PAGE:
Penguin Lifelines Project in Antarctica with Tom Hart
Penguins are becoming more threatened, that’s a fact. However we don’t quite understand what these threats are yet. Penguin Lifelines aims to understand these threats in order to counter act them.
Antarctic science is mostly done very close to base, pretty understandable considering Antarctic climate conditions! However, data needs to be collected over a much bigger area in order to gauge threats to penguins. Time-lapse cameras are very useful tools in monitoring what penguins get up to when we are not there.
Exodus has been supporting Penguin Lifelines by letting Dr Tom Hart and his team hitch a lift on their Antarctic expeditions. In January 2011, Tom joined the Antarctic Explorer trip aboard the Akademik Ioffe on his latest penguin conservation mission.
Tom Hart's Latest Antarctic Expedition
"This season, I was on the Academik Ioffe, surveying as much of the Scotia Arc as possible in great comfort! It was also retracing the steps of some of my heros - Shackleton, Nordenskjold and Charcot to name a few, which was a personal goal. Ben Collen from the Zoological Society of London and I joined the Akademik Ioffe for a Scotia Arc cruise. I’m the rugged, dynamic looking bloke on the right; he’s the nonchalant one in pink. We deliberately wear bright orange and red clothing so that we stand out from the yellow passenger jackets on shore."
Tom and Ben's Expedition Diary
29th January, 2011
South Sandwich Islands, en route to the Falklands to meet the Academik Ioffe. I’m just finishing off the first half of my fieldwork, and returning to the Falklands to meet Ben [Collen] and a load of new people on board the Ioffe. I’ve heard that it’s a really stable ship, which given the weather the last few weeks, will be very welcome! We’ve been at sea for a week, so I’m ploughing through the library before things get busy again. I’m reading Charcot’s account of the voyage of the Porquois Pas? He was one of the first people to over-winter in Antarctica (he has also done it a few years earlier in the Francais). We are likely to visit either Port Charcot or Petermann Island when we get down to the Antarctic Peninsula, so it’s nice to read the original account. I’m also nosing into a biography of Mawson, who started the Australian interest in Antarctica.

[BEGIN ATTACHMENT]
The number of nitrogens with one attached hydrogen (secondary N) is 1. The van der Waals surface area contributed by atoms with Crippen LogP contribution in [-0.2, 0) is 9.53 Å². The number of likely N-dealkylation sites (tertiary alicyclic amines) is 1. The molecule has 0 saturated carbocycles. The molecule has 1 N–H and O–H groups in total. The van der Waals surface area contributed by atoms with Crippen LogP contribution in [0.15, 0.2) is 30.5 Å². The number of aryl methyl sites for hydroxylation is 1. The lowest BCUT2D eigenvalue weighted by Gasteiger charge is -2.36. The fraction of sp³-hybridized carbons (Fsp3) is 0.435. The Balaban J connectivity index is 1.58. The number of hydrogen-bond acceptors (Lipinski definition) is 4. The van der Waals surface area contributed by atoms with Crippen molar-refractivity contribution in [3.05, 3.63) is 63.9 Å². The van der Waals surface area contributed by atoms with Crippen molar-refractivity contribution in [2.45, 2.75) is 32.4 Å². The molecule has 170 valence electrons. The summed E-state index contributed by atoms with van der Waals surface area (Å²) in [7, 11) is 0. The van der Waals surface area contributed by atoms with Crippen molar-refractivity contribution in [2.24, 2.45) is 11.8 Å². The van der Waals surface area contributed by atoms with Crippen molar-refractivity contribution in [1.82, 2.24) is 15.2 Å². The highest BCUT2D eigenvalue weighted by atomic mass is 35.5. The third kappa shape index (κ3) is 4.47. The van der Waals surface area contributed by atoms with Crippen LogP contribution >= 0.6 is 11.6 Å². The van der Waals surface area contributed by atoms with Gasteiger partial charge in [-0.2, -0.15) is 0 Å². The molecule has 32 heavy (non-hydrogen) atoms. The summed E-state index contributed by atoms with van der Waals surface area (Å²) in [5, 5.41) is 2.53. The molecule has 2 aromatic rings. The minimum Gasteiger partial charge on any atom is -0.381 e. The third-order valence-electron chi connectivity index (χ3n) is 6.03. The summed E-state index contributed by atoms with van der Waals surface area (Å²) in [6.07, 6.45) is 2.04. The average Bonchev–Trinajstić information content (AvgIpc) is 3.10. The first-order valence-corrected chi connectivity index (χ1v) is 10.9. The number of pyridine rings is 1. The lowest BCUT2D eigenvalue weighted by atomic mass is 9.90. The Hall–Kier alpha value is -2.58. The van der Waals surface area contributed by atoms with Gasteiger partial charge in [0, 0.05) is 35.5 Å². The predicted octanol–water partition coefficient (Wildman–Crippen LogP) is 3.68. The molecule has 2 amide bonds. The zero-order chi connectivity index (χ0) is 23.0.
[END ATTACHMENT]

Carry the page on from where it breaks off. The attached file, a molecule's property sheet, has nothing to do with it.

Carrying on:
February 7th, 2011
We [Ben and Tom] are now preparing for the next phase of the trip. We have five days in the Falklands to sort ourselves out, process the South Sandwich Island penguin samples, and ready our kit, before joining the Akademik Ioffe for our voyage to South Georgia and the Antarctic Peninsula.
We have two main aims for the trip. Our first is to collect penguin feather samples from as many penguin colonies as possible. The DNA which we can collect from these feathers extends the work that Tom has done in previous seasons, and will give us vital information on how penguins are moving around between colonies, and how those colonies are faring. Our second aim is to trial a new array of automatically triggered cameras. This is a completely new venture for us, but we’re excited by the prospects. We’ve been using similar cameras on projects such as the one in Liberia, which are triggered by animals walking through an infrared beam. However, here we are going to use time lapse to automatically trigger the cameras three times a day, to take photos overlooking penguin colonies. Taken through a season, these cameras will give us information on penguin breeding, and dates of arrival and departure as the penguins move, and an increased number of monitoring stations around the regions – all things which we expect to shift as the effects of a changing climate take hold. As this technology is new, we are running this field season as a test, and will place seven cameras over the course of our trip around the Antarctic. Fingers crossed. Meanwhile, we get to enjoy some of the incredible wildlife around Stanley. Often people are so desperate to get to Antarctica that they forget to stop and enjoy the view; the Falklands have a really rich wildlife, and many animals approach much closer than they would in most places.
Our route will take us to South Georgia, then down to the South Orkney Islands, and onto the Antarctic Peninsula.
February 25th, 2011